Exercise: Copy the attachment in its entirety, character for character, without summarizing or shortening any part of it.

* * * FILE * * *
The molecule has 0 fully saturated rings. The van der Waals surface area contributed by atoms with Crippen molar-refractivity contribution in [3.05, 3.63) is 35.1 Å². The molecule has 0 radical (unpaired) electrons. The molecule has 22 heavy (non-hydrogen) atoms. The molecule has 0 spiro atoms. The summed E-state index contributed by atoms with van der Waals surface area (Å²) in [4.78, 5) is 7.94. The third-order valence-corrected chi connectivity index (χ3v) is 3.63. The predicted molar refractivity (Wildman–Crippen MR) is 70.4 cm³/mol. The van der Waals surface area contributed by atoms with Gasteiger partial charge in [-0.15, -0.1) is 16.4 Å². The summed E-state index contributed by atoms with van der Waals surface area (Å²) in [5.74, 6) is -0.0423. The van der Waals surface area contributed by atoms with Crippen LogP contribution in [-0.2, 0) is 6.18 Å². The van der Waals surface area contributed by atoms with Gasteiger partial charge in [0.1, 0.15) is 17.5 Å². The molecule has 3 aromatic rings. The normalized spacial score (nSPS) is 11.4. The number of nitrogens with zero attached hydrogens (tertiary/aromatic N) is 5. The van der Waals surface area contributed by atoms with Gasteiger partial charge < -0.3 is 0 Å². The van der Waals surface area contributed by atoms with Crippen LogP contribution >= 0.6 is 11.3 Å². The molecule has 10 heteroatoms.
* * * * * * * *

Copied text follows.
The molecule has 0 fully saturated rings. The van der Waals surface area contributed by atoms with Crippen molar-refractivity contribution in [3.05, 3.63) is 35.1 Å². The molecule has 0 radical (unpaired) electrons. The molecule has 22 heavy (non-hydrogen) atoms. The molecule has 0 spiro atoms. The summed E-state index contributed by atoms with van der Waals surface area (Å²) in [4.78, 5) is 7.94. The third-order valence-corrected chi connectivity index (χ3v) is 3.63. The predicted molar refractivity (Wildman–Crippen MR) is 70.4 cm³/mol. The van der Waals surface area contributed by atoms with Gasteiger partial charge in [-0.15, -0.1) is 16.4 Å². The summed E-state index contributed by atoms with van der Waals surface area (Å²) in [5.74, 6) is -0.0423. The van der Waals surface area contributed by atoms with Crippen LogP contribution in [-0.2, 0) is 6.18 Å². The van der Waals surface area contributed by atoms with Gasteiger partial charge in [0.1, 0.15) is 17.5 Å². The molecule has 3 aromatic rings. The normalized spacial score (nSPS) is 11.4. The number of nitrogens with zero attached hydrogens (tertiary/aromatic N) is 5. The van der Waals surface area contributed by atoms with Gasteiger partial charge < -0.3 is 0 Å². The van der Waals surface area contributed by atoms with Crippen LogP contribution >= 0.6 is 11.3 Å². The molecule has 10 heteroatoms.